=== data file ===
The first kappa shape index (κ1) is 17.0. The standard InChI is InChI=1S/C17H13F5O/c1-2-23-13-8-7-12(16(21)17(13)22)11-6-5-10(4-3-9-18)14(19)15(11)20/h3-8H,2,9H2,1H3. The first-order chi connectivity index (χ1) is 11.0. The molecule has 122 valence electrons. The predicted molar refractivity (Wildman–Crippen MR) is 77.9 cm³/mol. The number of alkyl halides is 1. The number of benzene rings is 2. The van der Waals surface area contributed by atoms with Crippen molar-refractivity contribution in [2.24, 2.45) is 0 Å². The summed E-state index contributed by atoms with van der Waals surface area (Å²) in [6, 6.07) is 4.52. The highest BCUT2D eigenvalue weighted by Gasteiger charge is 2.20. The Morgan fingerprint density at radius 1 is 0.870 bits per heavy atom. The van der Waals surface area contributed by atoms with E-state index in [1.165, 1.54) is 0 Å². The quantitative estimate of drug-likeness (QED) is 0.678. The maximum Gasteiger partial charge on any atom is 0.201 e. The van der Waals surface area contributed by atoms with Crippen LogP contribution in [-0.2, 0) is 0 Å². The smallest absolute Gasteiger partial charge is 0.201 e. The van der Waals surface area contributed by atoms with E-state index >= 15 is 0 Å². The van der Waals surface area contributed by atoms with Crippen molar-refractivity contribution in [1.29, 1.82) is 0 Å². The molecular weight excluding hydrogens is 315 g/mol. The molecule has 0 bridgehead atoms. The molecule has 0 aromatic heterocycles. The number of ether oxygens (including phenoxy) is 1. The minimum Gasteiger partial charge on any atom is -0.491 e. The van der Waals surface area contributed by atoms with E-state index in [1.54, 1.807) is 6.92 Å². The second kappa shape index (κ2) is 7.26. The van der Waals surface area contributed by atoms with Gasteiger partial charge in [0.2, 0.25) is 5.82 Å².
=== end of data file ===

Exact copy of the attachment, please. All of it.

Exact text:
The first kappa shape index (κ1) is 17.0. The standard InChI is InChI=1S/C17H13F5O/c1-2-23-13-8-7-12(16(21)17(13)22)11-6-5-10(4-3-9-18)14(19)15(11)20/h3-8H,2,9H2,1H3. The first-order chi connectivity index (χ1) is 11.0. The molecule has 122 valence electrons. The predicted molar refractivity (Wildman–Crippen MR) is 77.9 cm³/mol. The number of alkyl halides is 1. The number of benzene rings is 2. The van der Waals surface area contributed by atoms with Crippen molar-refractivity contribution in [2.24, 2.45) is 0 Å². The summed E-state index contributed by atoms with van der Waals surface area (Å²) in [6, 6.07) is 4.52. The highest BCUT2D eigenvalue weighted by Gasteiger charge is 2.20. The Morgan fingerprint density at radius 1 is 0.870 bits per heavy atom. The van der Waals surface area contributed by atoms with E-state index in [1.165, 1.54) is 0 Å². The quantitative estimate of drug-likeness (QED) is 0.678. The maximum Gasteiger partial charge on any atom is 0.201 e. The van der Waals surface area contributed by atoms with Crippen LogP contribution in [-0.2, 0) is 0 Å². The smallest absolute Gasteiger partial charge is 0.201 e. The van der Waals surface area contributed by atoms with E-state index >= 15 is 0 Å². The van der Waals surface area contributed by atoms with Crippen molar-refractivity contribution in [1.29, 1.82) is 0 Å². The molecular weight excluding hydrogens is 315 g/mol. The molecule has 0 bridgehead atoms. The molecule has 0 aromatic heterocycles. The number of ether oxygens (including phenoxy) is 1. The minimum Gasteiger partial charge on any atom is -0.491 e. The van der Waals surface area contributed by atoms with E-state index in [1.54, 1.807) is 6.92 Å². The second kappa shape index (κ2) is 7.26. The van der Waals surface area contributed by atoms with Gasteiger partial charge in [0.2, 0.25) is 5.82 Å².